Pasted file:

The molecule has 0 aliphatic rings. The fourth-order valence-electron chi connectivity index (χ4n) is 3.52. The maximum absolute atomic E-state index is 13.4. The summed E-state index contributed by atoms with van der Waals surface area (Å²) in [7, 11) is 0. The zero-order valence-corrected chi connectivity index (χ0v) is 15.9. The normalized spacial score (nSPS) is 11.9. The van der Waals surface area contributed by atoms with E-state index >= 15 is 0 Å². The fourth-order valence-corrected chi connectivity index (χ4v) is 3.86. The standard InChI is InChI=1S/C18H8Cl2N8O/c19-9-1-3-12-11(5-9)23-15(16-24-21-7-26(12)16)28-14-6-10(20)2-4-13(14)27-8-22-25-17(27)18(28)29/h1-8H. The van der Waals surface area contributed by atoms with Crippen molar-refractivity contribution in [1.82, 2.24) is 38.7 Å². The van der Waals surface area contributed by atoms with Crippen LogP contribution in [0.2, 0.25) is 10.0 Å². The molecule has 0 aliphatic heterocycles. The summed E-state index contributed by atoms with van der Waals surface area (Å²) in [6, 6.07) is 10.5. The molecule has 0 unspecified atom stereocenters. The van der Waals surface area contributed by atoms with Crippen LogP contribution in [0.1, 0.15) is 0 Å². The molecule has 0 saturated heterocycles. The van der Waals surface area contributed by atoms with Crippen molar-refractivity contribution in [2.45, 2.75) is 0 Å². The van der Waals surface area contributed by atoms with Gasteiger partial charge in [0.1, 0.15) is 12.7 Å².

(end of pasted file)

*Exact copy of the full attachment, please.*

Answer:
The molecule has 0 aliphatic rings. The fourth-order valence-electron chi connectivity index (χ4n) is 3.52. The maximum absolute atomic E-state index is 13.4. The summed E-state index contributed by atoms with van der Waals surface area (Å²) in [7, 11) is 0. The zero-order valence-corrected chi connectivity index (χ0v) is 15.9. The normalized spacial score (nSPS) is 11.9. The van der Waals surface area contributed by atoms with E-state index >= 15 is 0 Å². The fourth-order valence-corrected chi connectivity index (χ4v) is 3.86. The standard InChI is InChI=1S/C18H8Cl2N8O/c19-9-1-3-12-11(5-9)23-15(16-24-21-7-26(12)16)28-14-6-10(20)2-4-13(14)27-8-22-25-17(27)18(28)29/h1-8H. The van der Waals surface area contributed by atoms with Crippen molar-refractivity contribution in [1.82, 2.24) is 38.7 Å². The van der Waals surface area contributed by atoms with Crippen LogP contribution in [0.2, 0.25) is 10.0 Å². The molecule has 0 aliphatic heterocycles. The summed E-state index contributed by atoms with van der Waals surface area (Å²) in [6, 6.07) is 10.5. The molecule has 0 unspecified atom stereocenters. The van der Waals surface area contributed by atoms with Crippen LogP contribution in [0.1, 0.15) is 0 Å². The molecule has 0 saturated heterocycles. The van der Waals surface area contributed by atoms with Crippen molar-refractivity contribution in [2.45, 2.75) is 0 Å². The van der Waals surface area contributed by atoms with Gasteiger partial charge in [0.1, 0.15) is 12.7 Å².